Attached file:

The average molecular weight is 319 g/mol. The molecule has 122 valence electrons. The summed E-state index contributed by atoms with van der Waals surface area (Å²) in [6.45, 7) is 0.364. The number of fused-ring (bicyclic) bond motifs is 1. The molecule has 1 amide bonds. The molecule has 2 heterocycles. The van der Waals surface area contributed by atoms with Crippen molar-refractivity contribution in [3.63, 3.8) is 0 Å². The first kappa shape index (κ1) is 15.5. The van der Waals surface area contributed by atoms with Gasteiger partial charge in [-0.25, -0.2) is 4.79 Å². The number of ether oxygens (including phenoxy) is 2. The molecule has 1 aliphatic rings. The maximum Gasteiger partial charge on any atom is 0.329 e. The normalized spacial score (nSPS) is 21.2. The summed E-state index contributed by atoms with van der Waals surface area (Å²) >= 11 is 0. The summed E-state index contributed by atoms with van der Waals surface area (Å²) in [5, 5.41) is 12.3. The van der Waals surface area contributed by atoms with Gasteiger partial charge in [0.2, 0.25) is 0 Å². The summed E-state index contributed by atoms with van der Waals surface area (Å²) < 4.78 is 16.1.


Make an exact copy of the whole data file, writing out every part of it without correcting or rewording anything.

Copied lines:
The average molecular weight is 319 g/mol. The molecule has 122 valence electrons. The summed E-state index contributed by atoms with van der Waals surface area (Å²) in [6.45, 7) is 0.364. The number of fused-ring (bicyclic) bond motifs is 1. The molecule has 1 amide bonds. The molecule has 2 heterocycles. The van der Waals surface area contributed by atoms with Crippen molar-refractivity contribution in [3.63, 3.8) is 0 Å². The first kappa shape index (κ1) is 15.5. The van der Waals surface area contributed by atoms with Gasteiger partial charge in [-0.25, -0.2) is 4.79 Å². The number of ether oxygens (including phenoxy) is 2. The molecule has 1 aliphatic rings. The maximum Gasteiger partial charge on any atom is 0.329 e. The normalized spacial score (nSPS) is 21.2. The summed E-state index contributed by atoms with van der Waals surface area (Å²) >= 11 is 0. The summed E-state index contributed by atoms with van der Waals surface area (Å²) in [5, 5.41) is 12.3. The van der Waals surface area contributed by atoms with Gasteiger partial charge in [0.2, 0.25) is 0 Å². The summed E-state index contributed by atoms with van der Waals surface area (Å²) < 4.78 is 16.1.